Monday, June 1, 2015

Kiowa


...the Wayward Turtle

Bill has spent the past two weeks trucking back and forth through the very flood-ravaged Oklahoma and Texas. While trucking through the Kiowa nation of Oklahoma, he was able to rescue a Red Eared Slider. These are considered "common" water turtles. However, once plentiful, they are now becoming endangered due to commercialism. 

It is important to release a turtle in its natural habitat, as close to where it is found as possible. This ensures the turtle will be able to find food, shelter, and be able to survive. Knowing this, Bill was on a mission to find "Kiowa" a safe, secure spot to be released. He succeeded. He was able to find her a secluded area, still within the Kiowa nation. The rainwater drainage area he discovered ran down, into a creek.   

 
Kiowa gets her footing in the cold floodwater. 

She quickly knows what she needs to do, and she does it.

Flooded or not, this is Kiowa's natural home. 

And she knew it. Going, going, gone. 

Please remember that floods affect critters, too. The waters flush out many species of critters that live along the creeks and rivers. These critters seek new, safer places to make their homes. Often they end up crossing roads to find dryer options. Bill was Kiowa's hero, going above and beyond. Please be a hero simply by watching out for these critters on the roads that you travel. They are just trying to survive, too.

39 comments:

  1. Bill has a good heart. It's wonderful to know he's out there looking after the critters. :-)

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  2. we've had a ton of turtles crossing roadways here! too often not successfully.

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    1. We need to slow down and remember we share the earth with others. Bill is always conscious of this and does what he can. We hope others will do the same.

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    1. Bill always does what he can for critters and the environment.

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  4. Anni, what a great hubby you have to rescue this poor critter. Good story!

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    1. Stay tuned...he did it again. He is a great guy.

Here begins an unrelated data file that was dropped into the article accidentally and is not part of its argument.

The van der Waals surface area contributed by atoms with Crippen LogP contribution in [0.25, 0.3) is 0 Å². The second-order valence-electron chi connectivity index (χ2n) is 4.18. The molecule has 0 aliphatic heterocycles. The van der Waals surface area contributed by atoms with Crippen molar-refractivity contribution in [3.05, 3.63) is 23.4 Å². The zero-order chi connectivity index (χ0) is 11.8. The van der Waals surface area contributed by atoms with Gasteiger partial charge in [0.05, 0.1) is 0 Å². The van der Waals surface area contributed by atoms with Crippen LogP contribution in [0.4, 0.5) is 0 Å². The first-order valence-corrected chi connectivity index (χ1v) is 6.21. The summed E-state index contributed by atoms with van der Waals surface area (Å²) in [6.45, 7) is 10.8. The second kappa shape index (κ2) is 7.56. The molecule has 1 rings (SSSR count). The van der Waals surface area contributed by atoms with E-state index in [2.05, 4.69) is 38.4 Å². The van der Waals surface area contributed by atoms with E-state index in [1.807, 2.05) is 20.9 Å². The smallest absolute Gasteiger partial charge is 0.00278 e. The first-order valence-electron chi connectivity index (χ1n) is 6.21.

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  5. Thank Bill for me and thank you many do not know this.

    I heard a story where a child was snake bit by the snakes moving closer to the schools during the floods.

    Thanks for visiting. I will try to encourage my plants to flourish and produce many seeds to share.

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    1. Unfortunately, this happens. We need to take extra precautions in times like this. Critters are afraid, homeless, and stressed. Schools need to be aware.

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  6. Dang, we just had one of those in our driveway yesterday. The Dad helped him find his way back to the lake.

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  7. guys !!! 10 bazillion paws up two yur dad !!! how way kewl iz thiz.....St Francis bee smilin down on him...N thatz....a good thing !!! ♥♥♥

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    1. St. Francis is Bill's saint. They are a good team! ❤

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  8. Hooray! Such a sweet thing. I do hope all goes well with the journey back, for Bill and all the others out there too!

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    1. We hope so, too. It is such a mess there.

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  9. We had two box turtles that lived in our back yard when I was a kid. I've only recently learned how important it is to keep them in the area where you find them if at all possible.